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Gitin, 59

GITIN 59 & 60 - Sponsored by Rabbi Dr. Eli Turkel and his wife, Jeri Turkel. May Hashem bless them with many years of Simcha, health and fulfillment, and may they see all of their children and grandchildren follow them in the ways of Torah and Yir'as Shamayim!


QUESTION: The Gemara says that when adjudicating matters of capital punishment, the less experienced judges should voice their opinions first, while in matters of monetary law, the head of the Beis Din should voice his opinion first. Why is this so?


(a) RASHI says that there is concern that the head judge will say that the person who is on trial deserves the death penalty, and the other judges will refrain from disagreeing with him, based on the verse, "Lo Sa'aneh Al Riv" (Shemos 23:2), which is interpreted to mean "Lo Sa'aneh Al *Rav*" -- one should not voice an opinion against the greater Rav. (See Rashi in Sanhedrin 36a and 18b.)

Rashi says that this rule is one of the special laws that apply to capital punishment (as implied by the Gemara in Sanhedrin 2b). Hence, when dealing with monetary matters, there is no need to start from the younger judges, since the younger judges can express their opinions even after the head judge has voiced his opinion.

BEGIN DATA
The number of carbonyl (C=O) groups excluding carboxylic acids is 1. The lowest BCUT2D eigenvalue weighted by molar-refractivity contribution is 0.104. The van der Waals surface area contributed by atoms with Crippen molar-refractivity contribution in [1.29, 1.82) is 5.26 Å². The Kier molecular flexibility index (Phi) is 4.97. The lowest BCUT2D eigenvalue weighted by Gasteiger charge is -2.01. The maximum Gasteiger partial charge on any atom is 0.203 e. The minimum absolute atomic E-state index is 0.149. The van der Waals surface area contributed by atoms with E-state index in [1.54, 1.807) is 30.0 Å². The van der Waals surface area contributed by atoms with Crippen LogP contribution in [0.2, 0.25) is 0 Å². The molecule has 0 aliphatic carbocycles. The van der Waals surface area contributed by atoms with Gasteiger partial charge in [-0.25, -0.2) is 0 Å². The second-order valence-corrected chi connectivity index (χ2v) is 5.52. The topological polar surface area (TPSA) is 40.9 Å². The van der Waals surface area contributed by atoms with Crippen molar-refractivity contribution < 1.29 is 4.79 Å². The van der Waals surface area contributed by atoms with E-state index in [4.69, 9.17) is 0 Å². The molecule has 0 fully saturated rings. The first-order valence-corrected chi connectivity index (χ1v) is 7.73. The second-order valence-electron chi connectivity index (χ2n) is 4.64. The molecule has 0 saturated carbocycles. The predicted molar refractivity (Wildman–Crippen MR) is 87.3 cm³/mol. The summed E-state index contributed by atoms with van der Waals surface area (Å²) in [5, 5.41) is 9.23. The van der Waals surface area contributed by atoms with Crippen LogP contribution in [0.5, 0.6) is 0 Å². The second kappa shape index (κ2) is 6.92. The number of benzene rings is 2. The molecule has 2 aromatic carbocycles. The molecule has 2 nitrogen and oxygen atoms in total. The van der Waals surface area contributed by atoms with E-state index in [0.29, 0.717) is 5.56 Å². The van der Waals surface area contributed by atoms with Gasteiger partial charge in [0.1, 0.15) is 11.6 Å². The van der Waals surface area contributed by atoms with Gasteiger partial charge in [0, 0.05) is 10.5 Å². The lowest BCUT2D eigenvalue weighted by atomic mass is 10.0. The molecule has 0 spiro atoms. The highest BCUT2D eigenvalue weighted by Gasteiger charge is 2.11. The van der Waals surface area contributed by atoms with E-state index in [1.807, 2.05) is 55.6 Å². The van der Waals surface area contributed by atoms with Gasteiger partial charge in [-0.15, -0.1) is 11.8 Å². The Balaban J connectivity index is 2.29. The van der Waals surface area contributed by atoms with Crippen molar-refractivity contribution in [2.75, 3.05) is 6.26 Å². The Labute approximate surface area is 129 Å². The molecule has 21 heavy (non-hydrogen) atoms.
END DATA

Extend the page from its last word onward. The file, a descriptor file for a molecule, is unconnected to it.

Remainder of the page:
Rashi uses this approach to explain the next part of the Gemara, which says that in the days of Rebbi, in all court cases the younger judges voiced their opinions first. Why was this the protocol in the days of Rebbi?

Rashi explains that Rebbi was of the opinion that the prohibition against voicing an opinion against a greater Rav applies to monetary law as well, and therefore, in his days, the younger judges voiced their opinions first in all the court cases.

(b) The RAN says that a younger judge is always permitted to voice his opinion, even if the head judge has already voiced his. The Torah requires that younger judges voice their opinions first when deciding cases of capital punishment, because there is concern that they will not *want* to voice their opinion in disagreement with the head of Beis Din. In contrast, regarding decisions of monetary law, the Torah was not concerned that the younger judges would not want to voice their opinions after the head of the Beis Din has voiced his, and therefore the head of the Beis Din voices his opinion first.

Regarding why, in the days of Rebbi, the younger judges expressed their views first in all cases, the Ran explains that since Rebbi was a very powerful and great personality, there was a concern that when he was serving on the Beis Din, the younger judges would not voice their opinions after hearing his opinion, even with regard to monetary cases. Although, generally, we are not concerned that the younger judges will not voice there opinions in cases of monetary law, we *are* concerned for this when there is such a great sage like Rebbi serving on the Beis Din.